Everyone was very “groupy” and I was alone. I just couldn’t make myself get excited about Christmas when I was missing Thanksgiving. I got very homesick as they played Christmas music, served turkey, stuffing, cranberries, cake, banh mi, salmon, pigs in a blanket and more delicious food. I kept getting reminded that Thursday was Thanksgiving and my parents were preparing a large dinner. I actually shed some tears while no one was watching.
I talked to Robyn who is also from the United States. It was quite reassuring to discuss how difficult this term has been for both of us. She also is away from her family and has been homesick too. It felt good to be able to relate to someone else. After all, I haven’t had the easiest time. I often don’t feel like I fit in and I have been too scared to go drinking with them in fear of not being able to get back to my flat by myself late at night.
In the afternoon, we made coffee eclairs. My eclairs received a 4/5 because I didn’t pipe the cream all the way in and I received a typical teacher comment, “my piping needs work.” I do understand how to make choux pastry very well. We also put the fondant on our cakes which took me forever. I had to sand all the icing down on my cake before I put the fondant on. Our table got behind on the washing up and we got the talk at the end, “make sure you never let this much washing up happen again.” I believe it was partially because I took so long on my cake. I sincerely apologize to my table for this.
Kitchen # 1
Thursday was Thanksgiving. I missed the pheasant plucking class because I had a personal emergency. I also wanted to get my laundry and cooking done while no one else was at home, so that stressed me out as well.
I went to school at 1:00 for our practical assessment lecture. We also filled in evaluations about the school and addressed envelopes to ourselves for our certificates to be mailed to us.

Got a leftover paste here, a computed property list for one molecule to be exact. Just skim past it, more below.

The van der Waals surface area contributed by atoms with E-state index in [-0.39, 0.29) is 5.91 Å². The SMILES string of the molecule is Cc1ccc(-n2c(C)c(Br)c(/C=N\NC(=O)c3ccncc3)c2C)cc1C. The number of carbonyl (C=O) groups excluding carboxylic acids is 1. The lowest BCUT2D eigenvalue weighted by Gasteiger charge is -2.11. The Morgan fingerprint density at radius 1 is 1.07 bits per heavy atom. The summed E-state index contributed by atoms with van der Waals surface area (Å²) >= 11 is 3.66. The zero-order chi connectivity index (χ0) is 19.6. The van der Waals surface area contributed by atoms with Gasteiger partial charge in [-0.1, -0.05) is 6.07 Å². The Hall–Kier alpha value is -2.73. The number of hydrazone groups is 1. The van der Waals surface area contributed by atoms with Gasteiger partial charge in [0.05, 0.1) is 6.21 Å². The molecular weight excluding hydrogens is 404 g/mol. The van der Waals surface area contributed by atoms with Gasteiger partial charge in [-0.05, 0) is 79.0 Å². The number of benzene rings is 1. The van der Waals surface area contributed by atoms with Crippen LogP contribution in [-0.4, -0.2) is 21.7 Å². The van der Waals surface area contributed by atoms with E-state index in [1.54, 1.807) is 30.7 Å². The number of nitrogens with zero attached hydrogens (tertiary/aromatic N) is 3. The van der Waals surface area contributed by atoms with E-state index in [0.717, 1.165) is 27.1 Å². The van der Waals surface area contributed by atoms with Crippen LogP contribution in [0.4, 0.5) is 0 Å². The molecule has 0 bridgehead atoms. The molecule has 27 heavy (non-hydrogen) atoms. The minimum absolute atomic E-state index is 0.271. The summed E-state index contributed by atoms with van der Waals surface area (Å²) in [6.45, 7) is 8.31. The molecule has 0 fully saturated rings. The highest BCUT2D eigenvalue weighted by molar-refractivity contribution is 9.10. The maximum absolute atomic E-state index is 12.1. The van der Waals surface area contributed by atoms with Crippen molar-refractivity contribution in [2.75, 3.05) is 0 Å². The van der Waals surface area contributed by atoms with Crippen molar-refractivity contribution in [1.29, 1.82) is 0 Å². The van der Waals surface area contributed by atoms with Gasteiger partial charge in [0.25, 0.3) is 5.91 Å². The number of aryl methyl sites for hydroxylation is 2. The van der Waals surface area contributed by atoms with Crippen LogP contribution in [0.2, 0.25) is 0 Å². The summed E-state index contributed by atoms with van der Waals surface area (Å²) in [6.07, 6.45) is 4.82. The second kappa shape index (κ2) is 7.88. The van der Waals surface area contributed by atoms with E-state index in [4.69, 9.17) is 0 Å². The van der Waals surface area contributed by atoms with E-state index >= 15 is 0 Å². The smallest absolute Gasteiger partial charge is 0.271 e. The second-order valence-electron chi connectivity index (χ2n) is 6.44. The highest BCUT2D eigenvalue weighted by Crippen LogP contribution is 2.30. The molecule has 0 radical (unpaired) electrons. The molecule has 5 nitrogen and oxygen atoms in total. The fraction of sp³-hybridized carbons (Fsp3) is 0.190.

It turns out that for the cooking exam next week we have to make a leek and gruyere tart with short crust pastry, pan fried lemon sole with tomato and basil salsa, mashed potatoes and a Victoria sandwich sponge cake filled with raspberry jam. While this may sound relatively easy, we only have 3.5 hours to weigh up ingredients and prepare the food as well as demonstrate the skills that we have learned including, short crust pastry and blind baking, fish filleting and cooking, knife skills, blanching and dicing, sweating onions, egg baking, chiffonading, and cake baking. Even the mashed potatoes stress me out because last time I undercooked them and couldn’t get them through the sieve. This will definitely be an experience. If I fail, I will have to retake the test again on Friday, December 2.
Friday was my last full day Leiths. We started the day with a canapes demonstration and ended the day with decorating our Christmas Cakes. I would have decorated my cake better and spent more time with it if it weren’t for my living situation and the fact that I would have to go buy so many more ingredients. However, the session was really fun. We gave a present to our teacher, David, sang Christmas songs and hugged each other and took pictures. I decorated my cake with two penguins, a bright red present and piping around the edges. Annie wanted me to put eyes on the penguins, but I liked them without it. Everyone’s cakes were so wonderful.
At the end of the day, we had our canapes party where I said goodbye to everyone. I hugged everyone in our group and said goodbye to a few others who I really loved chatting with. We did so many group hugs on Friday. The highlight of my day was that I got the feeling that people actually did like me. There were times where I definitely felt like an outsider, but I guess it started building up in my head because I didn’t go to the pub with the group and was only going to be in London temporarily. I am a very sensitive person and am not a local. It is very strange that I will not see most of the people for a very long time if ever again and it made me stressed. I could have gone out to drink with the group, but I decided not to because I would have to lug my cake home and materials as well as walk about 1.5 miles home under the influence of alcohol in pitch darkness. I also didn’t want to drag saying goodbye out any longer and wanted to get it over with.
On Saturday, I went to visit Cambridge by train from Kings Cross Station. I was a bit nervous about going to Cambridge because traveling makes me a bit anxious especially in a system that I am not hundred percent comfortable with. I find it all quite interesting that they don’t post the platform number for each train until the last five to ten minutes and then everyone runs to get a good seat.